Category: open access

COVID-19 has profoundly changed the way we conduct and share research. Let’s not return to business as usual when the pandemic is over!

COVID-19 has led to rapid and open sharing of research outputs. But will this new, radically open research communications paradigm result in permanent change? Confederation of Open Access Repositories (COAR) executive board members, Kathleen Shearer, Eloy Rodrigues, Bianca Amaro, Wolfram Horstmann, William Nixon, Daisy Selematsela, Martha Whitehead and Kazu Yamaji, argue that the new research … Continued

Newspaper Navigator Search Application Now Live!

On September 15, 2020, the Library of Congress announced the release of Newspaper Navigator, an experimental web application which makes 1.5 million photographs from the dataset from Chronicling America available to the public to explore for the first time. Read more about the design and features of the project below or jump straight to the newly launched application at https://news-navigator.labs.loc.gov/search !

Citizen DJ at the virtual National Book Festival

This post was originally featured on the Minerva’s Kaleidoscope blog for kids and families. We’re excited and grateful to be able to re-share about this opportunity to experience Citizen DJ at the virtual National Book Festival next week!

Science by press conference: What the Heinsberg Study on COVID-19 demonstrates about the dangers of fast, open science.

COVID-19 has accelerated calls for fast, open science to inform policy responses. However, when contradictory or false results become public, the negative consequences of this becomes hard to contain. Nate Breznau discusses the Heinsberg Study into COVID-19, outlining how the lack of appropriate scientific scrutiny led to policy responses that were misinformed and dangerous. Breznau … Continued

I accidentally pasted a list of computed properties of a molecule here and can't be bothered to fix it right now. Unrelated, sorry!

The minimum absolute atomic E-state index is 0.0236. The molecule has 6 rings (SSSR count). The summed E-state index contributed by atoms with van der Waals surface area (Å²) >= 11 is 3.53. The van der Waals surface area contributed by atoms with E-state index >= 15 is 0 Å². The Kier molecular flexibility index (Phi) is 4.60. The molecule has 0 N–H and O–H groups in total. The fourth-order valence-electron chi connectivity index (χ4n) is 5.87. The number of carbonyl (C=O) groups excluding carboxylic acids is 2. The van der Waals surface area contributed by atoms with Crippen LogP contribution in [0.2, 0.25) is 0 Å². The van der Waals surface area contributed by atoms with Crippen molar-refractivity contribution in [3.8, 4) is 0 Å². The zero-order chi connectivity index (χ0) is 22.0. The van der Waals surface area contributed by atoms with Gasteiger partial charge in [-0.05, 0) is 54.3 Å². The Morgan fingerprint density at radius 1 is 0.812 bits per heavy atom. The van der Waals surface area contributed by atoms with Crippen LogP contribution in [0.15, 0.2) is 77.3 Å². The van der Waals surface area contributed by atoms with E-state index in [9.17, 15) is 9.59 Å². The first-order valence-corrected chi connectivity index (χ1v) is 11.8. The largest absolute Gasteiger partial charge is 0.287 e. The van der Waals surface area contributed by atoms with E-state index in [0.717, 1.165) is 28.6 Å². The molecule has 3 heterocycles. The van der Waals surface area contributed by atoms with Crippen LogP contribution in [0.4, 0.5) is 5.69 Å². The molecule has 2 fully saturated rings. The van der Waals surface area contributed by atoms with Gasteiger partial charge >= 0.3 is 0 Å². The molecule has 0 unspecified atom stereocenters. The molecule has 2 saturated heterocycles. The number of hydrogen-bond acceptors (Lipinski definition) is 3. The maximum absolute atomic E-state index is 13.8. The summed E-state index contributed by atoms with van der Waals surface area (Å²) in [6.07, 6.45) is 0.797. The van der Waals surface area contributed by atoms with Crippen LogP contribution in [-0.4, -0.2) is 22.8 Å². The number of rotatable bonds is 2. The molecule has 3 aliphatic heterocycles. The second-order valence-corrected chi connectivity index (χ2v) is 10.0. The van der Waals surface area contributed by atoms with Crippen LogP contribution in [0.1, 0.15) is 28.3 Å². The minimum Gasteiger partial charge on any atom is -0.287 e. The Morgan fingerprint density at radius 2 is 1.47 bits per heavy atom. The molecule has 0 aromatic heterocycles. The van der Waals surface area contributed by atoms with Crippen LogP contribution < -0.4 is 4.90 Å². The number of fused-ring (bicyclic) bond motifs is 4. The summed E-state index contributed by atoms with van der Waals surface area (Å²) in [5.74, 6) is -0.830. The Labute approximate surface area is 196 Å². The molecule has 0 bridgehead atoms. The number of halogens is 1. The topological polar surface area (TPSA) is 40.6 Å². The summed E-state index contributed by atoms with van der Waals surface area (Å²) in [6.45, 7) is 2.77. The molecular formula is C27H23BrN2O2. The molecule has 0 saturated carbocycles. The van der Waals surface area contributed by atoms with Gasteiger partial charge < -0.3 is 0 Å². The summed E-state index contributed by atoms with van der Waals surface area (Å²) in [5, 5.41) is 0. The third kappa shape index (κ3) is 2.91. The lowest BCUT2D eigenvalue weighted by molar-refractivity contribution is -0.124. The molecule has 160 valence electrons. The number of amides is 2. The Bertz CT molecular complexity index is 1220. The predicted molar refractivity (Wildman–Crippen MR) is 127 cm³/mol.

How can anthropological research impact the populations it studies? Six steps for creating inclusivity and accessibility with ethnographic monographs

The ethnographic monograph is the primary medium for communicating anthropological research. However, they have traditionally only been read mainly by anthropologists in metropolitan universities. Professor Daniel Miller highlights the problem for anthropologists who want their research to have an impact that contributes directly to education benefitting the populations being studied. Drawing on the experience of … Continued

The open scholarship ecosystem faces collapse; it’s also our best hope for a more resilient future

The COVID-19 pandemic is significantly impacting universities and higher education institutions, reducing budgets and presenting new design challenges that will fundamentally alter how research and scholarship operate. Economic volatility is also constraining support for key systems and services that the academy relies on, especially those that are community-led. Kaitlin Thaney argues that there’s a need to converge … Continued

You can publish open access, but ‘big’ journals still act as gatekeepers to discoverability and impact

One of the proposed advantages of open access publication is that it increases the impact of academic research by making it more broadly and easily accessible. Reporting on a natural experiment on the citation impact of health research that is published in both open access and subscription journals, Chris Carroll and Andy Tattersall, suggests that … Continued

The commercial model of academic publishing underscoring Plan S weakens the existing open access ecosystem in Latin America

Health emergencies such as those we face today reveal the importance of opening scientific knowledge; something that not-for-profit open access publishing has permanently and organically allowed for a long time. The expansion of Plan S, a research funder led initiative to promote a global transition to open access to scholarly research, to Latin America has … Continued